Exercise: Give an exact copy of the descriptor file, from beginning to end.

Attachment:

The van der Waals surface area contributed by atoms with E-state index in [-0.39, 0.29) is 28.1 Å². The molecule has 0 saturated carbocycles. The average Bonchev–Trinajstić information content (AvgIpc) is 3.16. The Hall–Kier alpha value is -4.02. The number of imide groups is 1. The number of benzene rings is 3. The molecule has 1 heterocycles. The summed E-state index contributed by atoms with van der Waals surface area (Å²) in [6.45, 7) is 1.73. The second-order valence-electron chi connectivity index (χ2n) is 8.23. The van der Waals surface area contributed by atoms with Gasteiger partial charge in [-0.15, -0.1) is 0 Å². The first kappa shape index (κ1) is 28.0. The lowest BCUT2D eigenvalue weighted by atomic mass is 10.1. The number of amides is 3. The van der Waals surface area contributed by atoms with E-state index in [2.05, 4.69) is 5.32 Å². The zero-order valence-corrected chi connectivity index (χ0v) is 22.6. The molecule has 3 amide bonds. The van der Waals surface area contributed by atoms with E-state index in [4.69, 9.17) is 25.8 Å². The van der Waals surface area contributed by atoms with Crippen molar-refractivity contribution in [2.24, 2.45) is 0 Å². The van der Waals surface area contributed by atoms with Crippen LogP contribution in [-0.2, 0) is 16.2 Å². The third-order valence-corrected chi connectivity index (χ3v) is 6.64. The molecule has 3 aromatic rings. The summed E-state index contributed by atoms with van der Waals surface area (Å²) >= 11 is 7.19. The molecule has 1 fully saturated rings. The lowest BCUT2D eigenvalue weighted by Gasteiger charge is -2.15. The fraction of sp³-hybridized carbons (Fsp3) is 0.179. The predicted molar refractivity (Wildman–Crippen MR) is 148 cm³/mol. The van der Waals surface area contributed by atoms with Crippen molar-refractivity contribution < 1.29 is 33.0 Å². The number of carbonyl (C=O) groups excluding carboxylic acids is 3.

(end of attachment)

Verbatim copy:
The van der Waals surface area contributed by atoms with E-state index in [-0.39, 0.29) is 28.1 Å². The molecule has 0 saturated carbocycles. The average Bonchev–Trinajstić information content (AvgIpc) is 3.16. The Hall–Kier alpha value is -4.02. The number of imide groups is 1. The number of benzene rings is 3. The molecule has 1 heterocycles. The summed E-state index contributed by atoms with van der Waals surface area (Å²) in [6.45, 7) is 1.73. The second-order valence-electron chi connectivity index (χ2n) is 8.23. The van der Waals surface area contributed by atoms with Gasteiger partial charge in [-0.15, -0.1) is 0 Å². The first kappa shape index (κ1) is 28.0. The lowest BCUT2D eigenvalue weighted by atomic mass is 10.1. The number of amides is 3. The van der Waals surface area contributed by atoms with E-state index in [2.05, 4.69) is 5.32 Å². The zero-order valence-corrected chi connectivity index (χ0v) is 22.6. The molecule has 3 amide bonds. The van der Waals surface area contributed by atoms with E-state index in [4.69, 9.17) is 25.8 Å². The van der Waals surface area contributed by atoms with Crippen molar-refractivity contribution in [2.24, 2.45) is 0 Å². The van der Waals surface area contributed by atoms with Crippen LogP contribution in [-0.2, 0) is 16.2 Å². The third-order valence-corrected chi connectivity index (χ3v) is 6.64. The molecule has 3 aromatic rings. The summed E-state index contributed by atoms with van der Waals surface area (Å²) >= 11 is 7.19. The molecule has 1 fully saturated rings. The lowest BCUT2D eigenvalue weighted by Gasteiger charge is -2.15. The fraction of sp³-hybridized carbons (Fsp3) is 0.179. The predicted molar refractivity (Wildman–Crippen MR) is 148 cm³/mol. The van der Waals surface area contributed by atoms with Crippen molar-refractivity contribution < 1.29 is 33.0 Å². The number of carbonyl (C=O) groups excluding carboxylic acids is 3.